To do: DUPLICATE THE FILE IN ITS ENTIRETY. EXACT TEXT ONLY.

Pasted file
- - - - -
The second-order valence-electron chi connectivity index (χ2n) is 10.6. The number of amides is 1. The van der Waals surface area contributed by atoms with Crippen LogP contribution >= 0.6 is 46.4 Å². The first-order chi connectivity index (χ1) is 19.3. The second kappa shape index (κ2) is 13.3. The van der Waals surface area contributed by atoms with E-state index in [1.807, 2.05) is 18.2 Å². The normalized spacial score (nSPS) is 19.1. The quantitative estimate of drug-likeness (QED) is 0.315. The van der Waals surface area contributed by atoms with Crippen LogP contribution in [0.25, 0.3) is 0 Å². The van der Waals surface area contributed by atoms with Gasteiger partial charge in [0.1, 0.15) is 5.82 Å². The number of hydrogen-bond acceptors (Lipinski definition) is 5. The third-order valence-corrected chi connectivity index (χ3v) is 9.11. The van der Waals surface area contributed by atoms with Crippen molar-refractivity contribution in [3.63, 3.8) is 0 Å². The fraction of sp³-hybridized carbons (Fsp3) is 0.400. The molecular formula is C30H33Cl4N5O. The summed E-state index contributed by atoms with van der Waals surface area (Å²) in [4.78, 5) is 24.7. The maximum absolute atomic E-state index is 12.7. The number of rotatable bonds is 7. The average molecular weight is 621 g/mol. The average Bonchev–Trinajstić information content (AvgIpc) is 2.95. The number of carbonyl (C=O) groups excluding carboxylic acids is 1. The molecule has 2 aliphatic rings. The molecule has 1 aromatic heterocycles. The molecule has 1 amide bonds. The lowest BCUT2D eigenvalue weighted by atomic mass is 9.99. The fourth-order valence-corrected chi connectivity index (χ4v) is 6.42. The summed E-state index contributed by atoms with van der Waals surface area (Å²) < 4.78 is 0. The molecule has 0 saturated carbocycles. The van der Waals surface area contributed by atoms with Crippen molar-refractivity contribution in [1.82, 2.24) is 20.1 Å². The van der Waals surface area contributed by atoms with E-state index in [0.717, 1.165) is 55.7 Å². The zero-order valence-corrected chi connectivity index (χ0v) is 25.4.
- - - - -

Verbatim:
The second-order valence-electron chi connectivity index (χ2n) is 10.6. The number of amides is 1. The van der Waals surface area contributed by atoms with Crippen LogP contribution >= 0.6 is 46.4 Å². The first-order chi connectivity index (χ1) is 19.3. The second kappa shape index (κ2) is 13.3. The van der Waals surface area contributed by atoms with E-state index in [1.807, 2.05) is 18.2 Å². The normalized spacial score (nSPS) is 19.1. The quantitative estimate of drug-likeness (QED) is 0.315. The van der Waals surface area contributed by atoms with Crippen LogP contribution in [0.25, 0.3) is 0 Å². The van der Waals surface area contributed by atoms with Gasteiger partial charge in [0.1, 0.15) is 5.82 Å². The number of hydrogen-bond acceptors (Lipinski definition) is 5. The third-order valence-corrected chi connectivity index (χ3v) is 9.11. The van der Waals surface area contributed by atoms with Crippen molar-refractivity contribution in [3.63, 3.8) is 0 Å². The fraction of sp³-hybridized carbons (Fsp3) is 0.400. The molecular formula is C30H33Cl4N5O. The summed E-state index contributed by atoms with van der Waals surface area (Å²) in [4.78, 5) is 24.7. The maximum absolute atomic E-state index is 12.7. The number of rotatable bonds is 7. The average molecular weight is 621 g/mol. The average Bonchev–Trinajstić information content (AvgIpc) is 2.95. The number of carbonyl (C=O) groups excluding carboxylic acids is 1. The molecule has 2 aliphatic rings. The molecule has 1 aromatic heterocycles. The molecule has 1 amide bonds. The lowest BCUT2D eigenvalue weighted by atomic mass is 9.99. The fourth-order valence-corrected chi connectivity index (χ4v) is 6.42. The summed E-state index contributed by atoms with van der Waals surface area (Å²) < 4.78 is 0. The molecule has 0 saturated carbocycles. The van der Waals surface area contributed by atoms with Crippen molar-refractivity contribution in [1.82, 2.24) is 20.1 Å². The van der Waals surface area contributed by atoms with E-state index in [0.717, 1.165) is 55.7 Å². The zero-order valence-corrected chi connectivity index (χ0v) is 25.4.